Mom Life

Misperceptions about Conception


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When you were younger, do you remember thinking about how many kids you would have when you grew up? I always said I’d have three children. As it turns out, I have two beautiful girls and no more babies are in the future for me. I had no issues conceiving my oldest daughter, but it took me two years to become pregnant with Bridget. I remember being so worried about why it wasn’t happening and wondering what was wrong with me. When I did finally become pregnant, I couldn’t believe it. It was a miracle because I thought Olivia would be an only child.

It felt like I tried everything! I talked to friends and they gave me their “advice” on what I should be doing to help the process along. Some of it was a little out there! After trying for over a year, I finally booked an appointment with my family doctor to get some medical advice. He told my husband and I that they only test after a couple has been trying a year and they always start with the man’s test first. It was less invasive than testing me.

One thing I did not realize is how many people are struggling with fertility! When I was going through it, I felt like the only person in the world. I know that is not the case, but I was seeing my friends sneeze and get pregnant while nothing happened for me. I felt really alone.

A new study from researchers at Yale School of Medicine and the maker of First Response had some pretty interesting findings. First off, it showed that 40% of women across all age groups expressed concern about their ability to conceive. That statistic right there is very revealing. It shows that conception is on many women’s minds. Back then I thought about it a lot!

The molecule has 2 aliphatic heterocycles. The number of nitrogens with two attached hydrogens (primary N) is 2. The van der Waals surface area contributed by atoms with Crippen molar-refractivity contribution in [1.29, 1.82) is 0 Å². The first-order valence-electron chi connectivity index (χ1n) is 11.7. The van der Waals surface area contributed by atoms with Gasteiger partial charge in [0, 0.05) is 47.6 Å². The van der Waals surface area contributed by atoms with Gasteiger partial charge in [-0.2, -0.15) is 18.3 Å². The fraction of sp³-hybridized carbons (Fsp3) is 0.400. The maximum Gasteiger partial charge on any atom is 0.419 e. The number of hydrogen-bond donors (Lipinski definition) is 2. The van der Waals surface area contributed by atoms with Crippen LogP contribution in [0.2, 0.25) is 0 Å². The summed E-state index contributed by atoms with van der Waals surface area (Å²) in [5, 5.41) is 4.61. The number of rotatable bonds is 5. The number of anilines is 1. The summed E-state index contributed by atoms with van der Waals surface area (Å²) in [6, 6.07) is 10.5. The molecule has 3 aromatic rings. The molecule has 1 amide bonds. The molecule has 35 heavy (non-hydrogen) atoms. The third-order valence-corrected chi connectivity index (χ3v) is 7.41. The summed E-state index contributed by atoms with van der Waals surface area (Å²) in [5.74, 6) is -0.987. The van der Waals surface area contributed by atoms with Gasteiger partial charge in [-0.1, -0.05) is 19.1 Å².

Misperceptions about Conception


The study had a couple other major findings:

  • Over 25% of women surveyed were unaware of the adverse implications of sexually transmitted infections, obesity or smoking on infertility.
  • 75% of women said that they get their information about reproductive health from a healthcare professional while 40% said they look for information about sexual reproductive health online.

The study also took a deeper looking into misperceptions about conception. Did you believe any of these? I’ll admit it, I did on a couple.

  • 6 out of 10 women surveyed thought that intercourse should be timed after ovulation (instead of before) to maximize chances of conception.
  • 41% of women believed that their ovaries continue to make new eggs.
  • 51% of women believe that having sex more than  once per day increases chances of getting pregnant.
  • 30% of women were unaware that exposure to an STI may affect fertility.

What about you? Did you believe any of these misperceptions?

Misperceptions about Conception

If you are trying to conceive, try First Response Digital Ovulation Test. It tracks your unique hormone levels to help you maximize your chances of becoming pregnant. Think there’s a chance you might be pregnant? Try Test & Confirm First Response Pregnancy Test. It can detect the pregnancy hormone 5 days before your expected period. It’s the only test that can do this!

Misperceptions about Conception

Both tests have accuracy rating of over 99% so you can feel confident in the results. I still remember the shock and joy I felt when I finally had a positive pregnancy test. I confirmed with the doctor weeks later and he said if the home pregnancy test said you were pregnant, then you are pregnant. Sounds good to me.

Stacie Vaughan

Stacie is the mom of two girls and lives in Ontario, Canada. She enjoys cooking/baking, photography, reading, DIY and is fueled by lots of coffee!

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